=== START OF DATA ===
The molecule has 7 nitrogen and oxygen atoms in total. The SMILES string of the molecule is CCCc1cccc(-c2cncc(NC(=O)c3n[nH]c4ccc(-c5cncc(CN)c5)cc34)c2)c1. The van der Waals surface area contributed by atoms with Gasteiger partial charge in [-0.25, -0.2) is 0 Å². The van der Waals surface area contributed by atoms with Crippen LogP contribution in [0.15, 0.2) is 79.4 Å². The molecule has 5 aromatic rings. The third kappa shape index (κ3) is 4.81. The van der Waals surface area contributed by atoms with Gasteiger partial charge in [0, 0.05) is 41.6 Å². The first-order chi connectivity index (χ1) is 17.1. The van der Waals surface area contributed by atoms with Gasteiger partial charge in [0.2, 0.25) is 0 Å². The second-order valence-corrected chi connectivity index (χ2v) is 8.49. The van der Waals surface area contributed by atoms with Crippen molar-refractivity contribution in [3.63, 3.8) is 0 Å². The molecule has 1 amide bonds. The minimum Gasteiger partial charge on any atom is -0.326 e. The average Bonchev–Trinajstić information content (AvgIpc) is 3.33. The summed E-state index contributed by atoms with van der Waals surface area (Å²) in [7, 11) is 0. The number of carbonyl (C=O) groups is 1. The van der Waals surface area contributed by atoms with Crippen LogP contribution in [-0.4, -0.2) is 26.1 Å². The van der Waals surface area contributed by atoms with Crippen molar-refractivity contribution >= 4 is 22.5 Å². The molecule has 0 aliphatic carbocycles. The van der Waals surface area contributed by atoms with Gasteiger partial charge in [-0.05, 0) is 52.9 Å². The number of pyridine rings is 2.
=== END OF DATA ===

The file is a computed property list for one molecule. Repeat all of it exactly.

The molecule has 7 nitrogen and oxygen atoms in total. The SMILES string of the molecule is CCCc1cccc(-c2cncc(NC(=O)c3n[nH]c4ccc(-c5cncc(CN)c5)cc34)c2)c1. The van der Waals surface area contributed by atoms with Gasteiger partial charge in [-0.25, -0.2) is 0 Å². The van der Waals surface area contributed by atoms with Crippen LogP contribution in [0.15, 0.2) is 79.4 Å². The molecule has 5 aromatic rings. The third kappa shape index (κ3) is 4.81. The van der Waals surface area contributed by atoms with Gasteiger partial charge in [0, 0.05) is 41.6 Å². The first-order chi connectivity index (χ1) is 17.1. The van der Waals surface area contributed by atoms with Gasteiger partial charge in [0.2, 0.25) is 0 Å². The second-order valence-corrected chi connectivity index (χ2v) is 8.49. The van der Waals surface area contributed by atoms with Crippen molar-refractivity contribution in [3.63, 3.8) is 0 Å². The molecule has 1 amide bonds. The minimum Gasteiger partial charge on any atom is -0.326 e. The average Bonchev–Trinajstić information content (AvgIpc) is 3.33. The summed E-state index contributed by atoms with van der Waals surface area (Å²) in [7, 11) is 0. The number of carbonyl (C=O) groups is 1. The van der Waals surface area contributed by atoms with Crippen LogP contribution in [-0.4, -0.2) is 26.1 Å². The van der Waals surface area contributed by atoms with Crippen molar-refractivity contribution >= 4 is 22.5 Å². The molecule has 0 aliphatic carbocycles. The van der Waals surface area contributed by atoms with Gasteiger partial charge in [-0.05, 0) is 52.9 Å². The number of pyridine rings is 2.